• In strictly religious terms, Jewish Americans continue to decline numerically, from 3.1 million in 1990 to 2.7 million today — 1.2 percent of the population. However, when defined more broadly as an ethnic group, including those who do not practice the faith, the American Jewish community has remained remarkably stable since 1990.


The number of Americans who call themselves atheists or agnostics remains relatively small, the new ARIS survey found. But based on stated beliefs, 1.62 million, or 2.3 percent, are atheists (believe there is no God) and 1.98 million, or 4.3 percent, are agnostics (unsure if God exists or not).

The 2001 ARIS survey counted an even smaller number of Americans — 53,000 — as identifying themselves as “secular” and still fewer — 43,000 — calling themselves “humanists.” There was no accounting of either group in 1991 and they were dropped from the 2009 survey as statistically insignificant.

The truth is, America at the close of the first decade of the 21st century is more religiously and spiritually diverse now than it’s ever been before in its more-than-234-year history — and conservative Christian majoritarians are going to have to deal with it, whether they like it or not.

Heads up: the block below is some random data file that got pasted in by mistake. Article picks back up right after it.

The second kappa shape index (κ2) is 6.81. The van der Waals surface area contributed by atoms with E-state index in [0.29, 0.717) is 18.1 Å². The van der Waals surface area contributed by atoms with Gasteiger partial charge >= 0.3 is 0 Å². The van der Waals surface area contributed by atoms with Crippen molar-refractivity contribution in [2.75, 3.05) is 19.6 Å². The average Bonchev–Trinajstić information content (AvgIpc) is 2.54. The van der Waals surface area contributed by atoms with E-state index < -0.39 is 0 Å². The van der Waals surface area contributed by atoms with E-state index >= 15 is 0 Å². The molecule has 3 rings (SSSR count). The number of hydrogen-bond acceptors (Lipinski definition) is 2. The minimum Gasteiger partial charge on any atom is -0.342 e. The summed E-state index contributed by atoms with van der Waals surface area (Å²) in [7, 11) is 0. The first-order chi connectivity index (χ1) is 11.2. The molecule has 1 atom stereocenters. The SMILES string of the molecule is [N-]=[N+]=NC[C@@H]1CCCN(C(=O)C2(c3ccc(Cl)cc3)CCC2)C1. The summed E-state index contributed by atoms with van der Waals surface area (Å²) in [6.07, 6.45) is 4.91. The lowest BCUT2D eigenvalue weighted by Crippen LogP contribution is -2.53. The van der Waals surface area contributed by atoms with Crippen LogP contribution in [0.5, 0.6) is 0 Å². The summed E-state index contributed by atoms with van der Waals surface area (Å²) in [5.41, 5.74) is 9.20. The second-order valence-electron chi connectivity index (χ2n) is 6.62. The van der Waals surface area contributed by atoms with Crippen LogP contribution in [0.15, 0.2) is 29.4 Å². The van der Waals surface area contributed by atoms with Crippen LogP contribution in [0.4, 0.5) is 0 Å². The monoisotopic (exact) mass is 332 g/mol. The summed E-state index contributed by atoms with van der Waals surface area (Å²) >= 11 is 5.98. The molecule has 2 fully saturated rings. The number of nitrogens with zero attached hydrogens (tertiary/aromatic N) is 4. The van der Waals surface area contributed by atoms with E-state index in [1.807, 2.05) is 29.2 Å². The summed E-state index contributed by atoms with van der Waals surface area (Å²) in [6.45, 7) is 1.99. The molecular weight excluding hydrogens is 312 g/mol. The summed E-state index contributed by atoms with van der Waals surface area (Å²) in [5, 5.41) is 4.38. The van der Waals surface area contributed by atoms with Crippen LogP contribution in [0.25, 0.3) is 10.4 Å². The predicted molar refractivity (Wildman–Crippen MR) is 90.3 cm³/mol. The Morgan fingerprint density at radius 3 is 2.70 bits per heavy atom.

If they wanted to, today’s Pagans could reclaim the Christmas tree — indeed, all the decorative trappings of Christmas, save for the Nativity creche — as being rightfully theirs, since Pagans created them in the first place.

But modern Pagans are a practical lot, with most viewing Christmas simply as the Christian world celebrating Yule in their own way — albeit, three to five days after the actual winter solstice — and thus see no conflict in celebrating at least the secular aspects of Christmas themselves.